Well, that was tense.
“You promised the doctor not ’til after dark,” the housekeeper reminds Tommy upon seeing a whisky glass in his hand, to which he replies: “It’s pretty dark.” Tommy’s not wrong, as the leader of the Peaky Blinders had a relentlessly bleak episode tonight, facing threats both perceived and real on all sides. Episode two was slotted into the BBC One schedule as a Bank Holiday treat 24 hours after the first episode of season five aired, and wasted no time in hurling us into the thick of the action.
The latest rival gang, the Billy Boys, appear to have a poetic flair when it comes to intimidation tactics, crucifying a scarecrow effigy of Tommy in his grounds and leaving the surrounding field booby trapped with mines. This made for a tense and visually arresting opening scene tonight, with more signs that Tommy – wracked with self-loathing – is suicidal, the gang leader considering just punching one of the mines and later shooting up is own effigy. Peaky Blinders’ anachronistic soundtrack choices don’t always sit right, but Anna Calvi‘s arrangement of FKA Twigs‘ ‘Papi Pacify’ worked beautifully here.
Last season, we saw the Peaky Blinders make enemies of the New York mafia, but this time around the imminent danger comes from closer to home – Glasgow, to be precise. Jimmy (Brian Gleeson) doesn’t look to be as stylised a villain as season four’s Luca Changretta (Adrien Brody) but he’s certainly making his presence felt in his actions, putting Aberama Gold’s (Aidan Gillen) son on the cross and shooting him dead as a warning to Tommy.
Episode two also gave us a better look at Oswald Moseley (Sam Claflin). It’s not clear yet how exactly he’ll fit into this season’s storyline, but Moseley is taking a keen interest in Thomas Shelby MP, in spite of the fact it doesn’t seem to be mutual. Given how the Far Right and Far Left mirror each other in many ways, perhaps the fascist leader thinks that a gangster socialist is exactly the kind of person he can turn. It’s an interesting dynamic for the show to explore in coming episodes, and I find myself looking most forward to Tommy’s Westminster scenes.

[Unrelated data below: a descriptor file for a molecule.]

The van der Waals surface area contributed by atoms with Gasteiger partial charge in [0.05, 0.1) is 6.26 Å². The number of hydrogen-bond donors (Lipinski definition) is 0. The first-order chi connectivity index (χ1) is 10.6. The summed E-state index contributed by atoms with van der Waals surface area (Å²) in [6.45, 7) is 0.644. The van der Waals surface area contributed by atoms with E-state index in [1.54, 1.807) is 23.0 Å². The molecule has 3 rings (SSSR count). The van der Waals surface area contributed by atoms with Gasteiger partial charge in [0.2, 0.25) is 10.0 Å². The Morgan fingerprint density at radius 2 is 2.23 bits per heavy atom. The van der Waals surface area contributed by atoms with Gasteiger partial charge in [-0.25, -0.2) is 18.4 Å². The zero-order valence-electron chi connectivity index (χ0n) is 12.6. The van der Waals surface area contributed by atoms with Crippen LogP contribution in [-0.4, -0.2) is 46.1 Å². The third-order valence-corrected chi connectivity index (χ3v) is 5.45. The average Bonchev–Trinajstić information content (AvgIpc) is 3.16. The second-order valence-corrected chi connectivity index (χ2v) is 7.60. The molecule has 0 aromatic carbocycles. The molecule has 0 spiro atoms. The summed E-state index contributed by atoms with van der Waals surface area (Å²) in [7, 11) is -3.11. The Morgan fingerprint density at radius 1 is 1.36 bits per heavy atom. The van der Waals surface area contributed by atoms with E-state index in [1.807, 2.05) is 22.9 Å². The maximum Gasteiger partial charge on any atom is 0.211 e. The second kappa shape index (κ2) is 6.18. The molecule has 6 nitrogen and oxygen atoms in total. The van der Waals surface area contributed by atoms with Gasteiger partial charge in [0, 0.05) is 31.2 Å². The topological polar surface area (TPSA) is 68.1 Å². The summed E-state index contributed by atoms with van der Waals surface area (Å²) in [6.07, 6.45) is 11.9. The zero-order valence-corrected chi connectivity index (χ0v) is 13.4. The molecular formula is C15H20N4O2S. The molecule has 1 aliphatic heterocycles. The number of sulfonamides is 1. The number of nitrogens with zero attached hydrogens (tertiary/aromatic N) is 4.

Elsewhere tonight, Michael returned to Birmingham and faced a frosty reception from a suspicious Shelby family, including his own mother. Tommy was questioned over last episode’s journalist shooting and the gang set about fixing football matches.
It was another very well-executed episode of Peaky Blinders, though perhaps could have used a little more levity. With this show it’s always the final round and we’re bloodied, bruised and on the verge of being knocked out. It feels like it’s permanently the 11th hour, and sometimes I wish the show would actually take its foot off the gas a little. But hey, I’ll take ‘constantly thrilling’.
The climax saw Tommy have a Tony Montana moments of sorts, standing in his driveway with a submachine gun bellowing: “Everyone fookin’ needs me!” Drunk, high, depressed, his judgment is cloudy and in lashing out hall-of-mirrors style he may be swinging at a few non-existent threats right now. Mob bosses are always convinced someone is after the crown, but given how rough of a time Tommy has had wearing it, he might want to consider (and Lizzie or Polly might want to argue) why anyone would actually want his position.